Random Access Memory (RAM) is a block device, why Linux uses a character device file instead of a block device file for user-processes to interface with /dev/mem?

$ ls -l /dev/mem
crw-r----- 1 root kmem 1, 1 Jul 24 19:05 /dev/mem

1 Answer 1


The answer is in the question: RAM isn’t a block device, it can be accessed and modified without constraints (physically) and doesn’t need any buffering.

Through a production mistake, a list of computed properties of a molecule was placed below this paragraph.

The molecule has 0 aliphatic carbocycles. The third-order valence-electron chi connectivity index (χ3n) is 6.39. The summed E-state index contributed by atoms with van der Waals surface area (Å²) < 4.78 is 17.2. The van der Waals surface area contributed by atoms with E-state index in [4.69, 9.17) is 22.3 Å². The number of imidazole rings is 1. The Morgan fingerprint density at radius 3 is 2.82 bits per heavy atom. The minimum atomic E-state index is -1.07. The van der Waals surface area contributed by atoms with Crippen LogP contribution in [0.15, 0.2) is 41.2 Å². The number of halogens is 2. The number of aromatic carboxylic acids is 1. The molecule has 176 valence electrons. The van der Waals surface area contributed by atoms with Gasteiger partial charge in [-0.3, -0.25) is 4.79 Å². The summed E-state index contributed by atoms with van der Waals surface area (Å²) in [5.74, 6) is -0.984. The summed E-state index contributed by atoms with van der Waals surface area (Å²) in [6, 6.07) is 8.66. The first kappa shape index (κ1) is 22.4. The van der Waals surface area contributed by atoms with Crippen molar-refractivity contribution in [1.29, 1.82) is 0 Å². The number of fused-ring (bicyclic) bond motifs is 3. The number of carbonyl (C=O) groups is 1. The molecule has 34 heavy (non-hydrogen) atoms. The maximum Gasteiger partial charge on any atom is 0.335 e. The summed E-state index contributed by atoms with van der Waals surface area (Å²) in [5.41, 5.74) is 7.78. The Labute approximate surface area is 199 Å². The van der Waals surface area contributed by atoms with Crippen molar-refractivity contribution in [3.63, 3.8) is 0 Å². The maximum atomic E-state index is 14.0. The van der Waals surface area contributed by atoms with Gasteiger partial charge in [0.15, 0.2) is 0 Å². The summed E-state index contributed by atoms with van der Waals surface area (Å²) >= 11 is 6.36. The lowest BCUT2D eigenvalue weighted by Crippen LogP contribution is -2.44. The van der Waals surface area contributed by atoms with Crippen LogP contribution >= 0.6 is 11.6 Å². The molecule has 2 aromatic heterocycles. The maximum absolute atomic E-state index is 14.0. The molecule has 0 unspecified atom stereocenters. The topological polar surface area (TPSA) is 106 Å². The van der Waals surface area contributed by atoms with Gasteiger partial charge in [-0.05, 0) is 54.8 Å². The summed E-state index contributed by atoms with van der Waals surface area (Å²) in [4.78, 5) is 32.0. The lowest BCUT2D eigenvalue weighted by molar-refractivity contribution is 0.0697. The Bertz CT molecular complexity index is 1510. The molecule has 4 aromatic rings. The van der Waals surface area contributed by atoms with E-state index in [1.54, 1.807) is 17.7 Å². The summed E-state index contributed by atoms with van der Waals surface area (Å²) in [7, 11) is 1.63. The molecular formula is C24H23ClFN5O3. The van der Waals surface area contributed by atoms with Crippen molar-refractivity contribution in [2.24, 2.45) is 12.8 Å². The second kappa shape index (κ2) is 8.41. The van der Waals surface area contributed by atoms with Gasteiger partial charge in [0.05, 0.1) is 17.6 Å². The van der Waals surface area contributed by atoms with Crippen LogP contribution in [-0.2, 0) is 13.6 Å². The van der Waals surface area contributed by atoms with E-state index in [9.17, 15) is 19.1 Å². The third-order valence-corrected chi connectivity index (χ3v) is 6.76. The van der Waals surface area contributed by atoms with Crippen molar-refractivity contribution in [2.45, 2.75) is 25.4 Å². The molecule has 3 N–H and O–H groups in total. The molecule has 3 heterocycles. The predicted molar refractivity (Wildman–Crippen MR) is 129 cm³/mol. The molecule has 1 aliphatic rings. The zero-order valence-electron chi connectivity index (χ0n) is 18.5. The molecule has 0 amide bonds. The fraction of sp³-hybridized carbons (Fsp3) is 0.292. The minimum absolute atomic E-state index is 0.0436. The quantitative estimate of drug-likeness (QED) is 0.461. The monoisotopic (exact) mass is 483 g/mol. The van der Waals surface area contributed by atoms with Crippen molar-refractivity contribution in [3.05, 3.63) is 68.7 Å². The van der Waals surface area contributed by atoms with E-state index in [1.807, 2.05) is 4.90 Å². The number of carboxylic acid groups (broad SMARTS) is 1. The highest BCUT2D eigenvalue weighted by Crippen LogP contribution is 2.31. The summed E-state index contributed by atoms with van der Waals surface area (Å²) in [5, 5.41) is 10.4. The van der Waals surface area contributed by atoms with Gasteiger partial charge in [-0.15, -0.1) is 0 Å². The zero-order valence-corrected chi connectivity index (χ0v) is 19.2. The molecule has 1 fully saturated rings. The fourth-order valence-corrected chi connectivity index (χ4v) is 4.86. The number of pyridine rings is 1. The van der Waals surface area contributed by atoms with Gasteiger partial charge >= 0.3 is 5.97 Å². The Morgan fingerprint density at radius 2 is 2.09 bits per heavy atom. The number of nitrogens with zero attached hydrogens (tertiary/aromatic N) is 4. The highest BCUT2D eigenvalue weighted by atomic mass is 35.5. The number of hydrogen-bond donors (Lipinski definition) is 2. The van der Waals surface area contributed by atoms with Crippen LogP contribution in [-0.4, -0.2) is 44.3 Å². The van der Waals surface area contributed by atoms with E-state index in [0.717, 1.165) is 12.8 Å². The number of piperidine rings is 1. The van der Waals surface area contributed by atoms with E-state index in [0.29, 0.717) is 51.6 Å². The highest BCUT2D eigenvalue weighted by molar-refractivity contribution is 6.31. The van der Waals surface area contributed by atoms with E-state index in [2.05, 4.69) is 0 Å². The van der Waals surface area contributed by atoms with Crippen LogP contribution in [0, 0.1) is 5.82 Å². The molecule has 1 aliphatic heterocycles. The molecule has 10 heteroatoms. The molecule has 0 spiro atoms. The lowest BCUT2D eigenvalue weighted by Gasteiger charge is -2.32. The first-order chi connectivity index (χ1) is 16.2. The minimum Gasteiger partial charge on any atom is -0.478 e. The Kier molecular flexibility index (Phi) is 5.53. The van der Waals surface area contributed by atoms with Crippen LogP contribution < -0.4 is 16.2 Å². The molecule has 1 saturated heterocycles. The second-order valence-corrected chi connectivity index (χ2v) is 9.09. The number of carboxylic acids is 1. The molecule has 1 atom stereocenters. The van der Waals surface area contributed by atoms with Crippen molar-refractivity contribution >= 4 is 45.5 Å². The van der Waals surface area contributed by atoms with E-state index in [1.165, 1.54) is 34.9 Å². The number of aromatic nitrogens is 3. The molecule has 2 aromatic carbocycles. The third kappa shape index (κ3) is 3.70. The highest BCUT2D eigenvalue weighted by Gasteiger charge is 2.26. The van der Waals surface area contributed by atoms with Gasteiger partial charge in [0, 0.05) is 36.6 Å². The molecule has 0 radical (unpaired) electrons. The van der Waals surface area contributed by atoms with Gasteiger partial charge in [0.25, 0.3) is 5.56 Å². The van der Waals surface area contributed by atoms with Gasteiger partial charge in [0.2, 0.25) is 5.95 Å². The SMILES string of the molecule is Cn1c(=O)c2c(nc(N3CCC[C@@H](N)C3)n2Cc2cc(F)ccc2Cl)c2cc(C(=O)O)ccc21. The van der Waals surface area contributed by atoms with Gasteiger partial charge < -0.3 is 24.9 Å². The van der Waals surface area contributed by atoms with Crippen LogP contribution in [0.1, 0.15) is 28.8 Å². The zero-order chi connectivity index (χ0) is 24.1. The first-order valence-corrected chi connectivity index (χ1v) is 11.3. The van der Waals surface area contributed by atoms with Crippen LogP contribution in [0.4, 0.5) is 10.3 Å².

/dev/mem on Linux is handled by drivers/char/mem.c which implements a number of character devices: /dev/mem, /dev/kmem (before 5.13), /dev/null, /dev/port, /dev/zero, /dev/full, /dev/random, /dev/urandom and /dev/kmsg.

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